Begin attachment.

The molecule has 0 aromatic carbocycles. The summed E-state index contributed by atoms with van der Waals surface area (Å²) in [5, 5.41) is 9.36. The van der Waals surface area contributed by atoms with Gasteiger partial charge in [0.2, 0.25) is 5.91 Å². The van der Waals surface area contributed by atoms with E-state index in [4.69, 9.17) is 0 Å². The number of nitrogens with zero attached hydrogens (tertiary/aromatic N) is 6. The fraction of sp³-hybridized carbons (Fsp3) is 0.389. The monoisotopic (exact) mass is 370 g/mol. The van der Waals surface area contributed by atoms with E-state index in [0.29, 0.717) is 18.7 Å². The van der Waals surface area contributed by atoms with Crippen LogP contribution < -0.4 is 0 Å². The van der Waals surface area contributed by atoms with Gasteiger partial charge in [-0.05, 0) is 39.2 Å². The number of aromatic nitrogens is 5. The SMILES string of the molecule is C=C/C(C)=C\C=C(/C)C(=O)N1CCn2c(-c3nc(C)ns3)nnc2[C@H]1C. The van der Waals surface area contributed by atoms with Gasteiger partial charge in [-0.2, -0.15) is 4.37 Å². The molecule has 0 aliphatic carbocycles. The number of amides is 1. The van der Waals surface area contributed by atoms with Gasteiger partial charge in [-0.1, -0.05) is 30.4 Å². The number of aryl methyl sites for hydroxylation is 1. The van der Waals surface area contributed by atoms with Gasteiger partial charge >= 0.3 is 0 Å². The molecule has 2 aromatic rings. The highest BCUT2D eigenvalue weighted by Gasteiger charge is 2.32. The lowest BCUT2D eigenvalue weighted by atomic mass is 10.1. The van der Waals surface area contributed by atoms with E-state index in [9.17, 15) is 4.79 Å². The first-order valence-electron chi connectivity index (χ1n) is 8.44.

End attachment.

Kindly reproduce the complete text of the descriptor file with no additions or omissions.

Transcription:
The molecule has 0 aromatic carbocycles. The summed E-state index contributed by atoms with van der Waals surface area (Å²) in [5, 5.41) is 9.36. The van der Waals surface area contributed by atoms with Gasteiger partial charge in [0.2, 0.25) is 5.91 Å². The van der Waals surface area contributed by atoms with E-state index in [4.69, 9.17) is 0 Å². The number of nitrogens with zero attached hydrogens (tertiary/aromatic N) is 6. The fraction of sp³-hybridized carbons (Fsp3) is 0.389. The monoisotopic (exact) mass is 370 g/mol. The van der Waals surface area contributed by atoms with E-state index in [0.29, 0.717) is 18.7 Å². The van der Waals surface area contributed by atoms with Crippen LogP contribution < -0.4 is 0 Å². The van der Waals surface area contributed by atoms with Gasteiger partial charge in [-0.05, 0) is 39.2 Å². The number of aromatic nitrogens is 5. The SMILES string of the molecule is C=C/C(C)=C\C=C(/C)C(=O)N1CCn2c(-c3nc(C)ns3)nnc2[C@H]1C. The van der Waals surface area contributed by atoms with Gasteiger partial charge in [-0.2, -0.15) is 4.37 Å². The molecule has 0 aliphatic carbocycles. The number of amides is 1. The van der Waals surface area contributed by atoms with Gasteiger partial charge in [-0.1, -0.05) is 30.4 Å². The number of aryl methyl sites for hydroxylation is 1. The van der Waals surface area contributed by atoms with Gasteiger partial charge >= 0.3 is 0 Å². The molecule has 2 aromatic rings. The highest BCUT2D eigenvalue weighted by Gasteiger charge is 2.32. The lowest BCUT2D eigenvalue weighted by atomic mass is 10.1. The van der Waals surface area contributed by atoms with E-state index in [9.17, 15) is 4.79 Å². The first-order valence-electron chi connectivity index (χ1n) is 8.44.